The name Kibpil is from the ancient Anglo-Saxon
tribes of Britain. The name was given to a person who was a person who made or sold cudgels, which were short, stout sticks used as weapons. The surname Kibpil was also applied as a nickname
to a person who was considered as stout and heavy.
Early Origins of the Kibpil family
The surname Kibpil was first found in Middlesex where they held a family seat
from very ancient times, some say well before the Norman Conquest
and the arrival of Duke William at Hastings in 1066 A.D.
Early History of the Kibpil family
This web page shows only a small excerpt of our Kibpil research.Another 135 words (10 lines of text) covering the years 1120, 1510, 1683, 1649, 1654, 1632, 1710, 1792 and 1866 are included under the topic Early Kibpil History in all our PDF Extended History products and printed products wherever possible.
Kibpil Spelling Variations
Sound was what guided spelling in the essentially pre-literate Middle Ages, so one person's name was often recorded under several variations during a single lifetime. Also, before the advent of the printing press and the first dictionaries, the English language was not standardized. Therefore, spelling variations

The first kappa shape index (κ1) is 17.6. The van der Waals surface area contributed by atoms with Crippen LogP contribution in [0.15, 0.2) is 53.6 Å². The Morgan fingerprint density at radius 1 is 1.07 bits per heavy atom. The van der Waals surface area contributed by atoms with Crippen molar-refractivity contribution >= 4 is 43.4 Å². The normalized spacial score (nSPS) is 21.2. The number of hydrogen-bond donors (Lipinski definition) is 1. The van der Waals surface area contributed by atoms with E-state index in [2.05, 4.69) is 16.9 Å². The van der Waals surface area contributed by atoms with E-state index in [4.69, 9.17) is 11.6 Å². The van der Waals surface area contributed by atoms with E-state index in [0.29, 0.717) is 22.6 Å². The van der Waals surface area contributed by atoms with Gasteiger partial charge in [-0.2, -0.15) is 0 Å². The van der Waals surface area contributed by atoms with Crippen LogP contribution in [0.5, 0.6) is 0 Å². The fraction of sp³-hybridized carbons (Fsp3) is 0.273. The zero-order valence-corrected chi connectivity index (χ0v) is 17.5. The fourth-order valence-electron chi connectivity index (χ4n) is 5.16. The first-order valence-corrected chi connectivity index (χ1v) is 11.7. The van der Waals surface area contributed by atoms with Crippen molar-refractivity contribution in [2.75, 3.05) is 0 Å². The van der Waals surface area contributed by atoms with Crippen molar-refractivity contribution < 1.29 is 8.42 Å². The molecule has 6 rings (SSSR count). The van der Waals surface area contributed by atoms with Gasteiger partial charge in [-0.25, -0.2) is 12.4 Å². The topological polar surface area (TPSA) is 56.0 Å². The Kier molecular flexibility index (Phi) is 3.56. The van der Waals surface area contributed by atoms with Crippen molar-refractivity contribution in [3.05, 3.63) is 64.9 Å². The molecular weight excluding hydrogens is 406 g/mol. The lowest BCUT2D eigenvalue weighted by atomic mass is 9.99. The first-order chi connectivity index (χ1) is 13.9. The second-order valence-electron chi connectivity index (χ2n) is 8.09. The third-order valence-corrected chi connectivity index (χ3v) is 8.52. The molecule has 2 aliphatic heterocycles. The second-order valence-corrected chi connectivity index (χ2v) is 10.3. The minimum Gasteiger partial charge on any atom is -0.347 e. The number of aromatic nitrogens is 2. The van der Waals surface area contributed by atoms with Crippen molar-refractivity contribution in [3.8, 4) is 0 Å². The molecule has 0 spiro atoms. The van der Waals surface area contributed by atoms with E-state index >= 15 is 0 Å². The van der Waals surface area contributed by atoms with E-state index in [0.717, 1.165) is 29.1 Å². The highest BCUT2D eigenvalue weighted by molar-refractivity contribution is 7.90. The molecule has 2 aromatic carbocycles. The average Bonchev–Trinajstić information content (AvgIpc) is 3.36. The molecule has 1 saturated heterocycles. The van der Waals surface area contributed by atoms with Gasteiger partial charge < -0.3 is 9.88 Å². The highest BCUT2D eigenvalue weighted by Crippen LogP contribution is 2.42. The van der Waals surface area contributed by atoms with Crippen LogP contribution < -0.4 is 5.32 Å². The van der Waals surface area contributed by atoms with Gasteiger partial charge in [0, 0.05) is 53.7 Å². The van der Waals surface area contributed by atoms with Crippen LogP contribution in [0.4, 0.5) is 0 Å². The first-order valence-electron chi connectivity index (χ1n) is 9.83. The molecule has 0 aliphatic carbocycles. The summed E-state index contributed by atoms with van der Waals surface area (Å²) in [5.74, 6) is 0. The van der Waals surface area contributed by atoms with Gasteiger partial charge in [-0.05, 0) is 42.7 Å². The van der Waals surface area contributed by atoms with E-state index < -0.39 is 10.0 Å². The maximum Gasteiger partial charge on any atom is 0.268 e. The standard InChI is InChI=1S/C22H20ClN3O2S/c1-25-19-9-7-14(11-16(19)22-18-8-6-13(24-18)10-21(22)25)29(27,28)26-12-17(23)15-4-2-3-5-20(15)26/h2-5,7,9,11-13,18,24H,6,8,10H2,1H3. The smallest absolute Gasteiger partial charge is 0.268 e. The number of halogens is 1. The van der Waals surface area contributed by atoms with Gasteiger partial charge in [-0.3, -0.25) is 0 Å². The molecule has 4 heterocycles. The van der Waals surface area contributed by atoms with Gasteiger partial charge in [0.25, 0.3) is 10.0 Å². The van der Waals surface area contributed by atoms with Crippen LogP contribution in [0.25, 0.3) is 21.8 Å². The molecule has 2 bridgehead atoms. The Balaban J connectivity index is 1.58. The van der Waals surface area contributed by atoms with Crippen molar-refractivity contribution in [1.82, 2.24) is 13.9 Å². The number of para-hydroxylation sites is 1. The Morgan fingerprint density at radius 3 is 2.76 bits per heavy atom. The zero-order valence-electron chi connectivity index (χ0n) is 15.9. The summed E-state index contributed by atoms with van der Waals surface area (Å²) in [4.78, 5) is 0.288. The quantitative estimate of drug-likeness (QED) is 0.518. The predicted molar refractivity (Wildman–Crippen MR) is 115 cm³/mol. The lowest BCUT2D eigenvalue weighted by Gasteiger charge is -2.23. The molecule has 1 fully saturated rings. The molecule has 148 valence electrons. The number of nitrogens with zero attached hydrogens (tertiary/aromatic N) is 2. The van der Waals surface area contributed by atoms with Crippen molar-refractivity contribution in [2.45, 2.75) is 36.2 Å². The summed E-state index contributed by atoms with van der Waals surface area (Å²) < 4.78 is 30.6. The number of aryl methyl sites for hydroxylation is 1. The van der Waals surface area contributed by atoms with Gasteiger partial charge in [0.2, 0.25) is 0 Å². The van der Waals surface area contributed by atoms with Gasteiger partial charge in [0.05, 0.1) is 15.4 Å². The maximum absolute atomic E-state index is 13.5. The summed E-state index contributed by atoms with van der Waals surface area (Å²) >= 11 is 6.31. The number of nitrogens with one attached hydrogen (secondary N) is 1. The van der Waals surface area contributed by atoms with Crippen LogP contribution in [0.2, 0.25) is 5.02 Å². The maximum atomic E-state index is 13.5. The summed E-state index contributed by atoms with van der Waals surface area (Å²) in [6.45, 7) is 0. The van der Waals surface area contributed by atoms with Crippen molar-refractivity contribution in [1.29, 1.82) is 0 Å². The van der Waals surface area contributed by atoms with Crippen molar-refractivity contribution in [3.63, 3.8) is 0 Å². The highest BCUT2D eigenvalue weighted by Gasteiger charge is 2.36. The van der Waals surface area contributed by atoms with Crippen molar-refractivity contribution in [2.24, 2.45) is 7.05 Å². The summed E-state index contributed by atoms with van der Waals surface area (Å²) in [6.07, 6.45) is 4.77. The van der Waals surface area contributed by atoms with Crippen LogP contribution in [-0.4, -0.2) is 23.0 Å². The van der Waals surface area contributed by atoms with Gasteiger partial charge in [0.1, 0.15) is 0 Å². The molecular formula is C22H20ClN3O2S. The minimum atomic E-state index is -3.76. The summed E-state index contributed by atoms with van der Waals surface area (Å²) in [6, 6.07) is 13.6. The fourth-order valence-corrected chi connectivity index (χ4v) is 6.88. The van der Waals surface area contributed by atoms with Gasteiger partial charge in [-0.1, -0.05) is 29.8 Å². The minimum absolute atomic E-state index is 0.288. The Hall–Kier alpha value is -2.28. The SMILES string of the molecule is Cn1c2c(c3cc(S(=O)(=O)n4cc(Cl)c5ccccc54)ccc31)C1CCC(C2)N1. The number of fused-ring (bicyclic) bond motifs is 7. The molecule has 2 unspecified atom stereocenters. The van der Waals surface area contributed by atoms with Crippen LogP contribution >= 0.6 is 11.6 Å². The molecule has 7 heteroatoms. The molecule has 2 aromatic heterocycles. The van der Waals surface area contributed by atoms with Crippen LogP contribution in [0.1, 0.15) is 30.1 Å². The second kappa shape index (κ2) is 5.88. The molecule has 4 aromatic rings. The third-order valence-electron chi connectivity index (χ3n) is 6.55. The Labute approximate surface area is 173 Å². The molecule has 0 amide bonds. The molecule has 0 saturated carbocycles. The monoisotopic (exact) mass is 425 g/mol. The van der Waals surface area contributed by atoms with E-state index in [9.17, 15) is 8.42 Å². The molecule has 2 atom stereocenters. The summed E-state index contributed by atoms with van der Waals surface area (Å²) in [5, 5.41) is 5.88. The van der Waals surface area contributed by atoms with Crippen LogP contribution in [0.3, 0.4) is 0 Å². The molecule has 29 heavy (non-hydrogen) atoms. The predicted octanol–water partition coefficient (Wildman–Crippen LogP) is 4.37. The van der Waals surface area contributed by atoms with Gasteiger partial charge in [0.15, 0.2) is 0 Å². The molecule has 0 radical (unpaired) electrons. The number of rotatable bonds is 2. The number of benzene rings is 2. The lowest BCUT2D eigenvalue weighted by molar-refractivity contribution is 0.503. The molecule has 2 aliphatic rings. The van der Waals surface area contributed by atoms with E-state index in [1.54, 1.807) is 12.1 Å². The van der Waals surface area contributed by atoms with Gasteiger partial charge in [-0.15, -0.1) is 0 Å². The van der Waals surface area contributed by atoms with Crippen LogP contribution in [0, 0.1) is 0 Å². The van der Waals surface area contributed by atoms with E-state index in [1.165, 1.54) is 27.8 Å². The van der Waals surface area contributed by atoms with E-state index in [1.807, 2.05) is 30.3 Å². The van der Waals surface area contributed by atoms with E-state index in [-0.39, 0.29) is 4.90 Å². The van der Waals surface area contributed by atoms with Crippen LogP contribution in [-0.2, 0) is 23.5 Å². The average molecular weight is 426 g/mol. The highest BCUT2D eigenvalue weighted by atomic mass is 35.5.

were common, even among the names of the most literate people. Known variations of the Kibpil family name include Keeble, Keble, Kebbell, Kebell, Kebill, Kebyll, Kibbel, Kibble, Kibel, Keebler and many more.
Early Notables of the Kibpil family (pre 1700)
Notables of this surname at this time include: Sir Henry Keble, at the time of King Henry VIII; Richard Keble (died 1683), an English lawyer and judge, Commissioner of the... Another 30 words (2 lines of text) are included under the topic Early Kibpil Notables in all our PDF Extended History products and printed products wherever possible.
Migration of the Kibpil family to the New World and Oceana
For political, religious, and economic reasons, thousands of English families boarded ships for Ireland
, the Canadas, the America colonies, and many of smaller tropical colonies in the hope of finding better lives abroad. Although the passage on the cramped, dank ships caused many to arrive in the New World diseased and starving, those families that survived the trip often went on to make valuable contributions to those new societies to which they arrived. Investigation of the origins of family names on the North American continent has revealed that early immigrants bearing the name Kibpil or a variant listed above: Robert Kebell settled in Maryland in 1736; Jacob, John, and Mathias Kebel all arrived in Philadelphia between 1840 and 1860; Richard Keeble settled in Virginia in 1739.